Glucosinolate Variation in Leaves of Brassica rapa Crops

Department of Plant Genetics. Misión Biológica de Galicia, Spanish Council for Scientific Research (CSIC), Apartado 28, 36080, Pontevedra, Spain, .
Plant Foods for Human Nutrition (Impact Factor: 1.98). 09/2012; 67(3):283. DOI: 10.1007/s11130-012-0300-6


Total and individual glucosinolate (GSL) content of leaves of vegetable turnip rape (Brassica rapa L. var. rapa) was determined in a set of 45 varieties consisting in early, medium and late types grown at two locations in northwestern Spain. The objectives were to determine the diversity among varieties in GSL content and to relate that variation with earliness and plant habit. Eight GSL were identified, being two aliphatic GSL, gluconapin (84. 4 % of the total GSL) and glucobrassicanapin (7.2 % of the total GSL) the most abundant. Indolic and aromatic GSL content were low but also showed significant differences among varieties. Differences in total and individual GSL content were found among varieties, plant habit groups, and earliness groups. Total GSL content ranged from 19 to 37.3 μmol g-1 dw in early and extra-late groups, respectively, and from 19.5 to 36.3 μmol g-1 dw for turnips and turnip greens groups, respectively. These differences were consistent to values found for gluconapin content where the turnip group had the highest values (31.8 μmol g-1 dw) and the turnip top group had the lowest (15. 7 μmol g-1 dw). Two varieties, MBG-BRS0429 and MBG-BRS0550 (from turnip greens and extra-late groups) and MBG-BRS0438 (from turnips and late groups), stood out as they had the highest total GSL content and could be used as a good source of these beneficial bioactive compounds. Elucidation of genetic diversity among crops can provide useful information to assist plant breeders to design improved breeding strategies in order to obtain varieties rich on GSL. © 2012 Springer Science+Business Media, Inc.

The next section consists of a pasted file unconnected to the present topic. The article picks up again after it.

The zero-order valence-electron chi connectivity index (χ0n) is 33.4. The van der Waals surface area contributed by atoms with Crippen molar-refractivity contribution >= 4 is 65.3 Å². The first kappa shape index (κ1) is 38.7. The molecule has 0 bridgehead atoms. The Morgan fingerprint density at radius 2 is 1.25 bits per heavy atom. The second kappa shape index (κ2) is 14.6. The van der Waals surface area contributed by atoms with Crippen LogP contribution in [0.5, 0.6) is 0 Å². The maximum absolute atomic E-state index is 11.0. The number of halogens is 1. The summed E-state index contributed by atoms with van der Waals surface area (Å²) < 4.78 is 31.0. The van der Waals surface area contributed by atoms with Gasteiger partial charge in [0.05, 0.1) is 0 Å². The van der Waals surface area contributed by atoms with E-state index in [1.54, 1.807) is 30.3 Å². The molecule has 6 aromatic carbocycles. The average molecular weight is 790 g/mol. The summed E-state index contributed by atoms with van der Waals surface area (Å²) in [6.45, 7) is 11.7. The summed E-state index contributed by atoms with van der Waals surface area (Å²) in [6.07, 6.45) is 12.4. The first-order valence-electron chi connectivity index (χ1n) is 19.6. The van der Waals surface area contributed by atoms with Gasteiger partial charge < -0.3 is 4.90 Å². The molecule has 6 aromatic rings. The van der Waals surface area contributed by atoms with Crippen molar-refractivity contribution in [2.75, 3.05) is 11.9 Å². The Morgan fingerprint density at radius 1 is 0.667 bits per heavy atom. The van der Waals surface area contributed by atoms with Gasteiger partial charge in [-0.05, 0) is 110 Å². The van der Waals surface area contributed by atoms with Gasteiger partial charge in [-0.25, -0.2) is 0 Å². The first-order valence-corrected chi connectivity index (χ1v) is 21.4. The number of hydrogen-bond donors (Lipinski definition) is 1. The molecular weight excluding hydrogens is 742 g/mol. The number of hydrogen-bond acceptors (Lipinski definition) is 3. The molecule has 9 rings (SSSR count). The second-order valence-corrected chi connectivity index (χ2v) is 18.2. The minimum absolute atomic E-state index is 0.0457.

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Available from: Maria Elena Cartea, Dec 19, 2014
    • "A collection of B. rapa crops from north-western Spain is currently kept at the GenBank from the 'Misi on Biol ogica de Galicia' (MBG-CSIC, Spain). These Spanish landraces have been characterized based on morpho-agronomical traits (Padilla et al. 2005), molecular data (Soengas et al. 2011) and leaf glucosinolate content (Padilla et al. 2007, Francisco et al. 2009, Cartea et al. 2012). Some landraces were found suitable to be included in breeding programmes due to either their good agronomic performance or their good nutritional composition , but most of them are highly susceptible to several diseases, including black rot. "
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